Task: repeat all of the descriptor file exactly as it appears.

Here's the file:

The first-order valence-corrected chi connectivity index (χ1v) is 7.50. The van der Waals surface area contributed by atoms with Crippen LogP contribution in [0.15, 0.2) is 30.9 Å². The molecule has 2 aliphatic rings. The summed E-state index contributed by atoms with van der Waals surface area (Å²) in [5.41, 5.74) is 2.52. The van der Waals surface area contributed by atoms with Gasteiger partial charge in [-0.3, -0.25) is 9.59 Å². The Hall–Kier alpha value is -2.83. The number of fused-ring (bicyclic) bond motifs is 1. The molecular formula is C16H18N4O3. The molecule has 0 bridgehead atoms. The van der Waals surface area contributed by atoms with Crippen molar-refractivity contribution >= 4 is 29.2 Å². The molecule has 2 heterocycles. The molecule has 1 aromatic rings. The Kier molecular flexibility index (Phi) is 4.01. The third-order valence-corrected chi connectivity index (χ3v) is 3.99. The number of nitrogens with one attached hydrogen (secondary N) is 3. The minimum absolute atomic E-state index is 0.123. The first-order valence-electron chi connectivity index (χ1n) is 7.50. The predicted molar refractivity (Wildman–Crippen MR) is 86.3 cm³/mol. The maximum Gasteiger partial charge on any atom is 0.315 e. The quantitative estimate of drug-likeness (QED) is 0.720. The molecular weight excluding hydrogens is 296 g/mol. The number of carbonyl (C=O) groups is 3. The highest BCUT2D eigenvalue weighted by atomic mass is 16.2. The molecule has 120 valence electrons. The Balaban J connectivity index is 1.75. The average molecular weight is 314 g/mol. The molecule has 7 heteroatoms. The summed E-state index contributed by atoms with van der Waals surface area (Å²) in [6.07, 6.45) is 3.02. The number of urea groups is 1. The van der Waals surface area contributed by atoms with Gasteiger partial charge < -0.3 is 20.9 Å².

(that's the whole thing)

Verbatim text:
The first-order valence-corrected chi connectivity index (χ1v) is 7.50. The van der Waals surface area contributed by atoms with Crippen LogP contribution in [0.15, 0.2) is 30.9 Å². The molecule has 2 aliphatic rings. The summed E-state index contributed by atoms with van der Waals surface area (Å²) in [5.41, 5.74) is 2.52. The van der Waals surface area contributed by atoms with Gasteiger partial charge in [-0.3, -0.25) is 9.59 Å². The Hall–Kier alpha value is -2.83. The number of fused-ring (bicyclic) bond motifs is 1. The molecular formula is C16H18N4O3. The molecule has 0 bridgehead atoms. The van der Waals surface area contributed by atoms with Crippen molar-refractivity contribution >= 4 is 29.2 Å². The molecule has 2 heterocycles. The molecule has 1 aromatic rings. The Kier molecular flexibility index (Phi) is 4.01. The third-order valence-corrected chi connectivity index (χ3v) is 3.99. The number of nitrogens with one attached hydrogen (secondary N) is 3. The minimum absolute atomic E-state index is 0.123. The first-order valence-electron chi connectivity index (χ1n) is 7.50. The predicted molar refractivity (Wildman–Crippen MR) is 86.3 cm³/mol. The maximum Gasteiger partial charge on any atom is 0.315 e. The quantitative estimate of drug-likeness (QED) is 0.720. The molecular weight excluding hydrogens is 296 g/mol. The number of carbonyl (C=O) groups is 3. The highest BCUT2D eigenvalue weighted by atomic mass is 16.2. The molecule has 120 valence electrons. The Balaban J connectivity index is 1.75. The average molecular weight is 314 g/mol. The molecule has 7 heteroatoms. The summed E-state index contributed by atoms with van der Waals surface area (Å²) in [6.07, 6.45) is 3.02. The number of urea groups is 1. The van der Waals surface area contributed by atoms with Gasteiger partial charge < -0.3 is 20.9 Å².